This lab walks you through the steps to launch an EC2 instance with SSM role and then connect to the EC2 via AWS Session manager and view the logs in Cloudwatch.
You will practice using an Amazon EC2 with no SSH port and KeyPair.
Duration: 45 minutes
AWS Region: US East (N. Virginia) us-east-1
What is a Session Manager ?
Session Manager is a fully managed AWS Systems Manager capability that lets you manage your Amazon Elastic Compute Cloud (Amazon EC2) instances, on-premises instances, and virtual machines (VMs) through an interactive one-click browser-based shell or through the AWS Command Line Interface (AWS CLI).
Session Manager provides secure and auditable instance management without the need to open inbound ports, maintain bastion hosts, or manage SSH keys.
Session Manager also makes it easy to comply with corporate policies that require controlled access to instances, strict security practices, and fully auditable logs with instance access details, while still providing end users with simple one-click cross-platform access to your managed instances.
Support for both Windows Server and Linux instances
Console, CLI, and SDK access to Session Manager capabilities
IAM access control
Logging and auditing capability support
Configurable shell profiles
Customer key data encryption support
AWS PrivateLink support for instances without public IP addresses
A session is a connection made to an instance using Session Manager.
Sessions are based on a secure bi-directional communication channel between the client (you) and the remote managed instance that streams inputs and outputs for commands. Traffic between a client and a managed instance is encrypted using TLS 1.2, and requests to create the connection are signed using Sigv4. This two-way communication enables interactive bash and PowerShell access to instances.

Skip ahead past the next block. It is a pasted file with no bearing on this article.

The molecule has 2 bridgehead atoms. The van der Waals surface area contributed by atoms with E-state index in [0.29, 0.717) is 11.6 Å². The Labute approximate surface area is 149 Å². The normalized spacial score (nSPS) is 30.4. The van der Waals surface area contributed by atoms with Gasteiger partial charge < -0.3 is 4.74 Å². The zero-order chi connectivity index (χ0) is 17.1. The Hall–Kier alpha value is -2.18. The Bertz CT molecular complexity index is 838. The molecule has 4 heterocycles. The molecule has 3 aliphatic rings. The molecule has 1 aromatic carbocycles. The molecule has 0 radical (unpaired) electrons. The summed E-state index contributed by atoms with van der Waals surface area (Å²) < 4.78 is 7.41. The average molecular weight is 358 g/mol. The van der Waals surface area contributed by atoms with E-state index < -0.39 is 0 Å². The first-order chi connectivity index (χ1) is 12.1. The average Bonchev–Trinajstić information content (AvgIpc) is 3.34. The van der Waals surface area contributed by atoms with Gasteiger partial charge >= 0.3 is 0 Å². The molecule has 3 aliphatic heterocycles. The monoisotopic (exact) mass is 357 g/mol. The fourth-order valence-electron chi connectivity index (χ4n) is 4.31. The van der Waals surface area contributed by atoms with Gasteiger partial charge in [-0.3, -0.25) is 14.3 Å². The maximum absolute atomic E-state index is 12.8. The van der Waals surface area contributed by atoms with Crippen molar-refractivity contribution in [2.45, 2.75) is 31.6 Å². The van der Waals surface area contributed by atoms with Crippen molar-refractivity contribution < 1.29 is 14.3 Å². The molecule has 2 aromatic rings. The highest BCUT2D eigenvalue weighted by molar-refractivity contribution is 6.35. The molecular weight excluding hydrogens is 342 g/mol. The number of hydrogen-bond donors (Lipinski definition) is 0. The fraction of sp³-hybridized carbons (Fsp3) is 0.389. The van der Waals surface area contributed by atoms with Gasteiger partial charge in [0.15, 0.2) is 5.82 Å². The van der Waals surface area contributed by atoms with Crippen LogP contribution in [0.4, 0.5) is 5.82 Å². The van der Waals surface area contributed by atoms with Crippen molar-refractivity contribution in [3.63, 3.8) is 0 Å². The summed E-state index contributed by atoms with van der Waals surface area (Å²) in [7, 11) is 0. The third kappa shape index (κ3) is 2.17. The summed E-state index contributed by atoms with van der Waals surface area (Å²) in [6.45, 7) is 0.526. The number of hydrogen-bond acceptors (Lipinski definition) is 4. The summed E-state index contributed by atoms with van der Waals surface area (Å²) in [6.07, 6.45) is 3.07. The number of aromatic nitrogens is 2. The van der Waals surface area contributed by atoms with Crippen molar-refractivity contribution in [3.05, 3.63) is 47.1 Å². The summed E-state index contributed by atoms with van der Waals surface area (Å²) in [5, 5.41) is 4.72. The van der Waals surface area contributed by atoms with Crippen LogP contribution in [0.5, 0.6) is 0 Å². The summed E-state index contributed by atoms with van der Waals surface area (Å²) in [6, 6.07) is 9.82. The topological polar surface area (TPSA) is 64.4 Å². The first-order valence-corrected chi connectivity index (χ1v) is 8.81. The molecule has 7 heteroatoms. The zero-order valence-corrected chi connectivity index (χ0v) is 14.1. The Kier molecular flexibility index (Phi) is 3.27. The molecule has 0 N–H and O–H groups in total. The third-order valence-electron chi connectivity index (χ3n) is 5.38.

You can also use an AWS Key Management Service (AWS KMS) key to further encrypt data beyond the default TLS encryption.
Amazon refers to these virtual machines as Instances.
Preconfigured templates can be used to launch instances. These templates are referred to as images. Amazon provides these images in the form of AMIs (Amazon Machine Images).
Allows you to install custom applications and services.
Scaling of infrastructure i.e., up or down is easy based on the demand you face.
AWS provides multiple configurations of CPU, memory, storage etc., through which you can pick the flavor that's required for your environment.
No limitation on storage. You can pick the storage based on the type of the instance that you are working on.
Temporary storage volumes are provided, which are called Instance Store Volumes. Data stored in this gets deleted once the instance is terminated.
Persistent storage volumes are available and are referred to as EBS (Elastic Block Store) volumes.
These instances can be placed at multiple locations which are referred to as Regions and Availability Zones (AZ).
You can have your Instances distributed across multiple AZs i.e., within a single Region, so that if an instance fails, AWS automatically remaps the address to another AZ.
Instances deployed in one AZ can be migrated to another AZ.
To manage instances, images, and other EC2 resources, you can optionally assign your own metadata to each resource in the form of tags.
A Tag is a label that you assign to an AWS resource. It contains a key and an optional value, both of which are defined by you.
Each AWS account comes with a set of default limits on the resources on a per-Region basis.
For any increase in the limit you need to contact AWS.
To work with the created instances, we use Key Pairs.
Log into AWS Management Console.
Create an IAM Role.
Create a Cloudwatch log group.
Launch an EC2 instance.
Configure Session Manager.
Start and terminate a session in Session Manager.
View the logs in Cloudwatch.
Validation of the lab
Deleting AWS Resources